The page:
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Hoosier Experiences of the 1869 Solar Eclipse

April 1, 2024

From hosting viewing parties to welcoming the millions of visitors expected to travel to the state, Hoosiers are preparing for the upcoming solar eclipse on April 8, 2024.  However, April 8 will not be Indiana’s first “day in the sun,” so to speak, in regard to solar eclipses. Indiana has been in the path for several partial eclipses over the years, and although rare, has also been the site to view a total solar eclipse. For many areas of the state, August 7, 1869, was Indiana’s last total solar eclipse, with totality spreading across the southern and western portions of the state.

Map courtesy of Holcomb Observatory, Butler University

The Indiana Historical Society is fortunate to have several diaries, letters and journals documenting the August 7, 1869, eclipse, giving us a glimpse of how Hoosiers experienced the event nearly 155 years ago. From planning travel excursions to getting eyewear ready, it is fascinating to see how some of their experiences are similar to how Hoosiers today are gearing up for the event.

Indiana newspapers began highlighting the 1869 eclipse many months early, so Hoosiers with access to newspapers knew the date and even approximate time of the upcoming event.  As the August 7th date drew closer, coverage began to increase. Many newspapers advised readers to “smoke” their glasses in advance to safely view the eclipse. Some indicate this was done by lamps and candles. Travel was also a consideration as communities began preparing for increased visitation. The Vincennes Railroad offered a special excursion for the day. Fifty cents covered round trip train fare from Indianapolis (who was to only have partial viewing) to Morgan County (who was to have totality).  On the day of the eclipse, eleven “densely crowded” cars left Indianapolis at 2:30 to arrive just in time for the eclipse to begin in Martinsville.

From many accounts, the weather cooperated, with clear skies and warm temperatures. A letter from James Cathcart of LaPorte County describes the thermometer dropping during the eclipse to 68 degrees. He also noted chickens went to roost – a comment made in several descriptions.  The impact of the eclipse on animals was frequently noted, from chickens going to roost to livestock returning to barns.

James Cathcart Letter, Indiana Historical Society, SC0183

Our most detailed account comes from a 9-page description from a Corydon resident:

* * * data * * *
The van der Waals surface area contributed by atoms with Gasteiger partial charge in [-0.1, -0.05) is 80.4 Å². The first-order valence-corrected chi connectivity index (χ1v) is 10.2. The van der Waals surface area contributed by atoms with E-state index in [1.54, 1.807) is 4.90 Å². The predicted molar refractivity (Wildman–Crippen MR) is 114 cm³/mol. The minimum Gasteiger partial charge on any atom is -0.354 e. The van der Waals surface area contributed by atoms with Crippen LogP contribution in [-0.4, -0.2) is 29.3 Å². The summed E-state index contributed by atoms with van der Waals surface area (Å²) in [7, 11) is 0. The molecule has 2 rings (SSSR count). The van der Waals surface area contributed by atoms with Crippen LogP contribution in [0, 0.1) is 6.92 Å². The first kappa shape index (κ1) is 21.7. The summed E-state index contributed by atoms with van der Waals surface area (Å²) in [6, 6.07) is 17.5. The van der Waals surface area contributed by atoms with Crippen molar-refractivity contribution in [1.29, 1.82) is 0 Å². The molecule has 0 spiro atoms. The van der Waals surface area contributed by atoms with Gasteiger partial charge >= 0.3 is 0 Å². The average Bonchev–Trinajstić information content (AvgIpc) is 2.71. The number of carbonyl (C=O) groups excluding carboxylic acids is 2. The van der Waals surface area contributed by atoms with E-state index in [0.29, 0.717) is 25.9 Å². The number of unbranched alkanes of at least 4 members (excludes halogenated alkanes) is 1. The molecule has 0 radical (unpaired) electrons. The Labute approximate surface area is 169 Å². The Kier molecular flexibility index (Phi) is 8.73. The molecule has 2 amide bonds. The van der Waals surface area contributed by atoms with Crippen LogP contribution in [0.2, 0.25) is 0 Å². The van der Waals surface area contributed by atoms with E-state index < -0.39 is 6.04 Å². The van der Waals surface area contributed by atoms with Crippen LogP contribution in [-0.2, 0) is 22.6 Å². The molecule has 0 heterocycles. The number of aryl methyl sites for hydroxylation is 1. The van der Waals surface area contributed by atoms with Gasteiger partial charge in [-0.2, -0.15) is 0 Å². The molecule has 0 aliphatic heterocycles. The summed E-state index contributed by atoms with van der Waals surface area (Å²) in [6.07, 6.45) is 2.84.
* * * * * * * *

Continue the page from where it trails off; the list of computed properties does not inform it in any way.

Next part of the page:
The light was evidently waning and it was observed that some of the young fowls were seeking branches of trees.  From this time the light of the sun perceptibly diminished + when in the shadows of buildings, it had much of the appearance of an approaching storm.  The sun now cast a pale unnatural light unlike anything I can ever remember to have witnessed giving to the countenance of those around me an appearance almost ghostly___ the children that had been noisily playing became quiet – and something akin to a fearful anxiety marked the features of the grown.  The mercury had touched 68 (degrees).  The fowls were seeking their roost.  The horizon was an orange tinge.  The rays of this gorgeous orb that had so lately blazed forth his blinding glory was now nearly stripped of his power and all eyes were turned toward him [ … ] with breathless suspense to witness the (inner) contact ….

Account of Corydon resident, 1869. Indiana Historical Society, SC1543

Account of Corydon resident, 1869. Indiana Historical Society, SC1543

The eclipse had a profound impact on many of those who witnessed the event. The diary of Gulielma Morris of Washington County states,

“The wonderful sight of the sun in eclipse was today.  My eyes never beheld such a sight.  My feelings were also touched with a sense of the Great and Governing power that rules the universe.” 

The New Albany Daily Commercial included it on their 1870 Carrier’s Address, an annual reflection of the year before:

Unfortunately, the collection at IHS does not include any images taken in Indiana for the 1869 eclipse. However, we are fortunate to have photographs of later, partial eclipses. Indianapolis photographer, F.M. Lacey documented the partial eclipse in 1878 and Walter Carpenter, documented the partial eclipse in 1932.

Solar eclipse on July 29, 1878, Indiana Historical Society, P0415

August 1932 eclipse pictures, Indiana Historical Society, P0236

August 1932 eclipse pictures, Indiana Historical Society, P0236

Help us document the 2024 eclipse! Visit Collections Donation to learn how you can share your photographs and experiences with IHS.

Suzanne Hahn is Vice President of Archives and Library at the Indiana Historical Society. She loves helping people find the information they seek and is perhaps the only librarian ever to get shushed for laughing too loud in a library.

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